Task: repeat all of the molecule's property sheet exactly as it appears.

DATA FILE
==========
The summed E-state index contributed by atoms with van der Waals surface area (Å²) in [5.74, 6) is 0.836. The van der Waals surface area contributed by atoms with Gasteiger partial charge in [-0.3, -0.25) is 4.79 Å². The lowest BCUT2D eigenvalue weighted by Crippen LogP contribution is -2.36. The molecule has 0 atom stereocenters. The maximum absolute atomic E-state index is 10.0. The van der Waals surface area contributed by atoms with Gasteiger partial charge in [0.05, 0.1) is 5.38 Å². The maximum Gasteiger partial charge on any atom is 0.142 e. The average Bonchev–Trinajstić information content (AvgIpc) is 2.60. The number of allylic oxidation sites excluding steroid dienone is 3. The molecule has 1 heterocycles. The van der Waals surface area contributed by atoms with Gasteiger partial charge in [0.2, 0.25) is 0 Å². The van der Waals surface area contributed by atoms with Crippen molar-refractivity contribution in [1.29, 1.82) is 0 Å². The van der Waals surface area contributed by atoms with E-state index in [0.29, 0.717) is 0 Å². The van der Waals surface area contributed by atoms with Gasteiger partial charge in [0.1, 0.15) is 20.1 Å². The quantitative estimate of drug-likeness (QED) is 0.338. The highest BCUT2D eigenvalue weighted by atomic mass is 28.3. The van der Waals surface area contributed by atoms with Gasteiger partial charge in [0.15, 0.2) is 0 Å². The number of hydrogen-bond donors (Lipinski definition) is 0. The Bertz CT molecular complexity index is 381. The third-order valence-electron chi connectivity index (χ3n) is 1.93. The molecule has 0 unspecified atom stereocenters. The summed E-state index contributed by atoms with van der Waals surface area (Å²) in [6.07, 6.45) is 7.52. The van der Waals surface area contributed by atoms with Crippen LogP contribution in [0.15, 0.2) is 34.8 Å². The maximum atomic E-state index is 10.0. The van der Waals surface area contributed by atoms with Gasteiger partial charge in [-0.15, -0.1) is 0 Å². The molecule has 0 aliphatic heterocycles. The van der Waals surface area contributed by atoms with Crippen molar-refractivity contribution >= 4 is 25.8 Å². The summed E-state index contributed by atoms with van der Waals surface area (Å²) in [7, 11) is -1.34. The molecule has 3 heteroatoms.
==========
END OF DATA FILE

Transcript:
The summed E-state index contributed by atoms with van der Waals surface area (Å²) in [5.74, 6) is 0.836. The van der Waals surface area contributed by atoms with Gasteiger partial charge in [-0.3, -0.25) is 4.79 Å². The lowest BCUT2D eigenvalue weighted by Crippen LogP contribution is -2.36. The molecule has 0 atom stereocenters. The maximum absolute atomic E-state index is 10.0. The van der Waals surface area contributed by atoms with Gasteiger partial charge in [0.05, 0.1) is 5.38 Å². The maximum Gasteiger partial charge on any atom is 0.142 e. The average Bonchev–Trinajstić information content (AvgIpc) is 2.60. The number of allylic oxidation sites excluding steroid dienone is 3. The molecule has 1 heterocycles. The van der Waals surface area contributed by atoms with Gasteiger partial charge in [0.2, 0.25) is 0 Å². The van der Waals surface area contributed by atoms with Crippen molar-refractivity contribution in [1.29, 1.82) is 0 Å². The van der Waals surface area contributed by atoms with E-state index in [0.29, 0.717) is 0 Å². The van der Waals surface area contributed by atoms with Gasteiger partial charge in [0.1, 0.15) is 20.1 Å². The quantitative estimate of drug-likeness (QED) is 0.338. The highest BCUT2D eigenvalue weighted by atomic mass is 28.3. The van der Waals surface area contributed by atoms with Gasteiger partial charge in [0.15, 0.2) is 0 Å². The number of hydrogen-bond donors (Lipinski definition) is 0. The Bertz CT molecular complexity index is 381. The third-order valence-electron chi connectivity index (χ3n) is 1.93. The molecule has 0 unspecified atom stereocenters. The summed E-state index contributed by atoms with van der Waals surface area (Å²) in [6.07, 6.45) is 7.52. The van der Waals surface area contributed by atoms with Crippen LogP contribution in [0.15, 0.2) is 34.8 Å². The maximum atomic E-state index is 10.0. The van der Waals surface area contributed by atoms with Gasteiger partial charge in [-0.15, -0.1) is 0 Å². The molecule has 0 aliphatic heterocycles. The van der Waals surface area contributed by atoms with Crippen molar-refractivity contribution >= 4 is 25.8 Å². The summed E-state index contributed by atoms with van der Waals surface area (Å²) in [7, 11) is -1.34. The molecule has 3 heteroatoms.